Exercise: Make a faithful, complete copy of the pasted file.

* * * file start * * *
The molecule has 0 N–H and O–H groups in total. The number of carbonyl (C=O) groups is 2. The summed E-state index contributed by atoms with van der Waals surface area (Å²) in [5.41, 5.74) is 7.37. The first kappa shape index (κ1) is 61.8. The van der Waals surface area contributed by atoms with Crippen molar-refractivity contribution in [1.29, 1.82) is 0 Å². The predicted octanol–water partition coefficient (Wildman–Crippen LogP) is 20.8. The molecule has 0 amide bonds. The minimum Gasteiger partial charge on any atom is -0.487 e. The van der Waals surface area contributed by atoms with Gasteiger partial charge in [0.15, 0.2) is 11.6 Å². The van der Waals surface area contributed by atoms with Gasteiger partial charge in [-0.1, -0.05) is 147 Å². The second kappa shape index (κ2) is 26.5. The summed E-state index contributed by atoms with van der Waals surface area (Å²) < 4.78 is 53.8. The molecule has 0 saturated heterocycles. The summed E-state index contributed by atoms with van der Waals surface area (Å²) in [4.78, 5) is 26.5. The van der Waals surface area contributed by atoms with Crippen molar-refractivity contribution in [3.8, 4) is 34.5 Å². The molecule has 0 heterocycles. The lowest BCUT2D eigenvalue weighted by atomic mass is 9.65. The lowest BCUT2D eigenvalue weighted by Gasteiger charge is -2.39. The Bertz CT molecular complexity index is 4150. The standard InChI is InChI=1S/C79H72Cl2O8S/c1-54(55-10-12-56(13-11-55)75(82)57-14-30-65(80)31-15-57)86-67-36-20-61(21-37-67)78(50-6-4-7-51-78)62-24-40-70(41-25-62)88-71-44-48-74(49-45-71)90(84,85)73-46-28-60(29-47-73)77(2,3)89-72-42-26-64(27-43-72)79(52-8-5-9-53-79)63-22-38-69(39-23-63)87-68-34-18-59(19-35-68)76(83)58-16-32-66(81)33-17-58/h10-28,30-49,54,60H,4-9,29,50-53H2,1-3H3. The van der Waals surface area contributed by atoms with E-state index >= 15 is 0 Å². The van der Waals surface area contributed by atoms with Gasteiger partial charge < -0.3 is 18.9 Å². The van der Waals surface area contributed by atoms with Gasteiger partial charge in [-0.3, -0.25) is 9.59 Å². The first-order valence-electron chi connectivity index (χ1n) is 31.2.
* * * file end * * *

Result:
The molecule has 0 N–H and O–H groups in total. The number of carbonyl (C=O) groups is 2. The summed E-state index contributed by atoms with van der Waals surface area (Å²) in [5.41, 5.74) is 7.37. The first kappa shape index (κ1) is 61.8. The van der Waals surface area contributed by atoms with Crippen molar-refractivity contribution in [1.29, 1.82) is 0 Å². The predicted octanol–water partition coefficient (Wildman–Crippen LogP) is 20.8. The molecule has 0 amide bonds. The minimum Gasteiger partial charge on any atom is -0.487 e. The van der Waals surface area contributed by atoms with Gasteiger partial charge in [0.15, 0.2) is 11.6 Å². The van der Waals surface area contributed by atoms with Gasteiger partial charge in [-0.1, -0.05) is 147 Å². The second kappa shape index (κ2) is 26.5. The summed E-state index contributed by atoms with van der Waals surface area (Å²) < 4.78 is 53.8. The molecule has 0 saturated heterocycles. The summed E-state index contributed by atoms with van der Waals surface area (Å²) in [4.78, 5) is 26.5. The van der Waals surface area contributed by atoms with Crippen molar-refractivity contribution in [3.8, 4) is 34.5 Å². The molecule has 0 heterocycles. The lowest BCUT2D eigenvalue weighted by atomic mass is 9.65. The lowest BCUT2D eigenvalue weighted by Gasteiger charge is -2.39. The Bertz CT molecular complexity index is 4150. The standard InChI is InChI=1S/C79H72Cl2O8S/c1-54(55-10-12-56(13-11-55)75(82)57-14-30-65(80)31-15-57)86-67-36-20-61(21-37-67)78(50-6-4-7-51-78)62-24-40-70(41-25-62)88-71-44-48-74(49-45-71)90(84,85)73-46-28-60(29-47-73)77(2,3)89-72-42-26-64(27-43-72)79(52-8-5-9-53-79)63-22-38-69(39-23-63)87-68-34-18-59(19-35-68)76(83)58-16-32-66(81)33-17-58/h10-28,30-49,54,60H,4-9,29,50-53H2,1-3H3. The van der Waals surface area contributed by atoms with E-state index >= 15 is 0 Å². The van der Waals surface area contributed by atoms with Gasteiger partial charge < -0.3 is 18.9 Å². The van der Waals surface area contributed by atoms with Gasteiger partial charge in [-0.3, -0.25) is 9.59 Å². The first-order valence-electron chi connectivity index (χ1n) is 31.2.